Ghana’s Outlook Remains Positive – StanChart

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Standard Chartered Bank’s Chief Economist for Africa, Razia Khan, has described Ghana’s economic outlook as positive, but added that the country should continue to take measures against potential shocks.

Speaking during a meeting with journalists in Accra, Ms Khan said Ghana was heading into the right direction with the reforms under IMF’s Extended Credit Facility (ECF) programme and called for the institutionalisation of the reforms going forward.

“It is on the right road. It is headed in the right direction; the progress is still going to be monitored for another year. There is a lot that Ghana needs to do to properly institutionalise such reforms,” she said.

“Sometimes, what gives investors more confidence is that we do see those reforms that become so deeply embedded that there is no longer a need to go from programme to programme,” she added.

Ms Khan said Ghana really stood out among sub-Saharan African peers in economic performance and attributed that to the reforms the country was undergoing.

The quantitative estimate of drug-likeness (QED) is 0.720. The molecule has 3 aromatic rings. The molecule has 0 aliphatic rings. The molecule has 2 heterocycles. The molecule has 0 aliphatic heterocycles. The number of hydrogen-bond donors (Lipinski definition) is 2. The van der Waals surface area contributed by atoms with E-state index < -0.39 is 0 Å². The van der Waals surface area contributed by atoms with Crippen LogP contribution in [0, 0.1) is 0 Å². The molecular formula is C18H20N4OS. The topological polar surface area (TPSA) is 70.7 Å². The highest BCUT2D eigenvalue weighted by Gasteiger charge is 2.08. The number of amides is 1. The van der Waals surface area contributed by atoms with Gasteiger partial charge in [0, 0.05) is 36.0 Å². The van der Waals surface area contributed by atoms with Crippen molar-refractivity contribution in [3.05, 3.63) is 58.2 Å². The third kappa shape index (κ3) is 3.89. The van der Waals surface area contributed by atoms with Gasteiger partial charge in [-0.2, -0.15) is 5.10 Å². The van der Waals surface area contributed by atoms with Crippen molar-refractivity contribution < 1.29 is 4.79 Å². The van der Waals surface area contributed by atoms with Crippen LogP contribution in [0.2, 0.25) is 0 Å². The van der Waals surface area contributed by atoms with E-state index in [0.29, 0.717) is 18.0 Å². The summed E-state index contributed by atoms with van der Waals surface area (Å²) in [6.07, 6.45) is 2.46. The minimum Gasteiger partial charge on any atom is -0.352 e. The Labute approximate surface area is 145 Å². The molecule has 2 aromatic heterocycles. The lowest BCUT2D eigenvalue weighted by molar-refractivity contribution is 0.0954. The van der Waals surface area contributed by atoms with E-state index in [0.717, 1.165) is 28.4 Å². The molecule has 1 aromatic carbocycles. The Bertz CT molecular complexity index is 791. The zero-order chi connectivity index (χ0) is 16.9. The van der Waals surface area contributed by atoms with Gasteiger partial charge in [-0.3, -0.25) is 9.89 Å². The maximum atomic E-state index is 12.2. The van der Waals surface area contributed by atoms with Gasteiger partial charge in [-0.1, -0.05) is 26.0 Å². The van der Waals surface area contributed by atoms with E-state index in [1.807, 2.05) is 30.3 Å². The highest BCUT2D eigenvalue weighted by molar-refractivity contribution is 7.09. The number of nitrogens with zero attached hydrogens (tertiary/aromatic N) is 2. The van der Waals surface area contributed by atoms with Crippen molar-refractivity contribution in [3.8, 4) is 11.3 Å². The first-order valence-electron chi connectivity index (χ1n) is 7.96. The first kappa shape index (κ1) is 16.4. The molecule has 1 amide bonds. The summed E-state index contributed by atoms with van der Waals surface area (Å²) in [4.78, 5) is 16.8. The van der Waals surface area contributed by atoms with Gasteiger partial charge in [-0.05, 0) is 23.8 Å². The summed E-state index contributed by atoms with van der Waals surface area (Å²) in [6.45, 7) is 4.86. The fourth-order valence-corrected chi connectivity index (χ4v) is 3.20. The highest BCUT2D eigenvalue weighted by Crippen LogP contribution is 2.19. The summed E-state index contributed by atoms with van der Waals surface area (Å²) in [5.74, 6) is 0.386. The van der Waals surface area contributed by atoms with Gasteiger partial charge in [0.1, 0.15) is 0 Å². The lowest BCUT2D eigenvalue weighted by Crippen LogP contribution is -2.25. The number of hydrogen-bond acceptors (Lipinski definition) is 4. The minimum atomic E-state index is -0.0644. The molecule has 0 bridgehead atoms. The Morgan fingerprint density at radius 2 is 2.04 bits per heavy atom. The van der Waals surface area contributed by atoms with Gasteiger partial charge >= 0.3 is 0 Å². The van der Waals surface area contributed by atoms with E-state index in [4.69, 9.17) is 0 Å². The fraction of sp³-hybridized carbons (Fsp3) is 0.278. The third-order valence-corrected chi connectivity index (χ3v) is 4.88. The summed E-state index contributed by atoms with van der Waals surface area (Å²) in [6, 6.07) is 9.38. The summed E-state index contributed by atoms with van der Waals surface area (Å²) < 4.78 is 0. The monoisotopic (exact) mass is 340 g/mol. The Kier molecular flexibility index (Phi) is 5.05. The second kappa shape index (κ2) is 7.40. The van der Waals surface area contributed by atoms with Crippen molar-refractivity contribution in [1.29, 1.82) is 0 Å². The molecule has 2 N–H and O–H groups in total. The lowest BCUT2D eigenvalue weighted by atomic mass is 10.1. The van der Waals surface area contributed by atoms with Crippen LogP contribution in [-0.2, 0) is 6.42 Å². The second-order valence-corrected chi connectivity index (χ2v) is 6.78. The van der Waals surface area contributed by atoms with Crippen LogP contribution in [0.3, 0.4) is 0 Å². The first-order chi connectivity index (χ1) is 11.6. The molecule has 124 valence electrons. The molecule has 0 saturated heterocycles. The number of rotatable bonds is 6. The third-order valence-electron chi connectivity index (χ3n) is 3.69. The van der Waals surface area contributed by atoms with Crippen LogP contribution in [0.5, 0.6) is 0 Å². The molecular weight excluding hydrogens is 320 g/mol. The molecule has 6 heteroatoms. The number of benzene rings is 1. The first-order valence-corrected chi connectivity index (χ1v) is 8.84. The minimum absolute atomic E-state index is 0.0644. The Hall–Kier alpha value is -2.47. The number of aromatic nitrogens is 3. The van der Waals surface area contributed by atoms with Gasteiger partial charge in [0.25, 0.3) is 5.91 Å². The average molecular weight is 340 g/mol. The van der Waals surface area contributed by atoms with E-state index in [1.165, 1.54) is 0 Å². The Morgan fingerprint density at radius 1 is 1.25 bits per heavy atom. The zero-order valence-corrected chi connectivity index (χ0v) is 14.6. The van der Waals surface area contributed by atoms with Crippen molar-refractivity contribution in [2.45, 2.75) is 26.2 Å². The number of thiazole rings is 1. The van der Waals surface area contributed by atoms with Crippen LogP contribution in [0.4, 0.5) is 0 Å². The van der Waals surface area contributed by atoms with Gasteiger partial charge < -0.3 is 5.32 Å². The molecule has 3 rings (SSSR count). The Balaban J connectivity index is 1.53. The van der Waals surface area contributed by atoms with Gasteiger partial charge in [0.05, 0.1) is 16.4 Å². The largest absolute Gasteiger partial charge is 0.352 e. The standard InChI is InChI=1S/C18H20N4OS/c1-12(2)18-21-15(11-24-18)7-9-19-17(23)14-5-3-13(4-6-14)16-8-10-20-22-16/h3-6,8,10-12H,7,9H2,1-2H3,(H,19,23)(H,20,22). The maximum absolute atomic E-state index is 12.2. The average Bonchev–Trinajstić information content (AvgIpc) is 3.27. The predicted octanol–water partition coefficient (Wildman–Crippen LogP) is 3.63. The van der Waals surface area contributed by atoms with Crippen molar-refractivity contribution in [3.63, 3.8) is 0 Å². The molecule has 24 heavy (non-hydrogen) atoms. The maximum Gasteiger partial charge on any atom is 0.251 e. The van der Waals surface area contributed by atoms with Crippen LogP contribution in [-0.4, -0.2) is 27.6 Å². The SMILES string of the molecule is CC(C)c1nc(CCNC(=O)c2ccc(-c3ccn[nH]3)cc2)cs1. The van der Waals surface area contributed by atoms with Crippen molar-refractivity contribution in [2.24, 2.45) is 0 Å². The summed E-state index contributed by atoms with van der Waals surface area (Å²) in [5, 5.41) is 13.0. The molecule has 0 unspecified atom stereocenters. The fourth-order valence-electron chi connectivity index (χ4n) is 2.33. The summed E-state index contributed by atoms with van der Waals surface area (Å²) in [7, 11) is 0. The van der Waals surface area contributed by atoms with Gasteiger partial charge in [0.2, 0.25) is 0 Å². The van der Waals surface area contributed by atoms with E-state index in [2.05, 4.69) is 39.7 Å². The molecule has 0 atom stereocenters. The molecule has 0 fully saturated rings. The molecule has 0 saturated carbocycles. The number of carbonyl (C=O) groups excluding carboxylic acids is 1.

However, she said, the public debt-to-GDP ratios remained high and there was the need for the country to keep to the course of fiscal transformation, fiscal sustainability, and public debt sustainability.

“A lot of good has been achieved, and there’s still a great deal that needs to be done,“ she said, adding that a way out of the high debt to GDP ratio was either to bring down that debt to GDP ratio overtime through an extraordinary expansion or to ensure that expenditure was less than revenue.

“Ghana no longer has the space to be spending much more than it is earning in revenue. It now has to earn more revenue than it is spending to be able to bring that debt-to-GDP ratio down over time,” Ms Khan said.

She said government needed to take a look at effectively growing the different sectors of the economy, especially, sectors that were contributing in a significant way to tax revenue, and where there was fiscal scope for improvement.

“One of the points that has been made is that even with the existing tax structure, compliance is an issue. When that tends to be the case, the answer may not be to raise the rates of that particular tax. It is much more likely to be how you widen the tax net. How do you improve compliance?”

She said regardless of the GDP rebasing, there would still be the need to focus more on improving revenue generation as the amount that was spent on interest payments was still high relative to the revenue that is collected.

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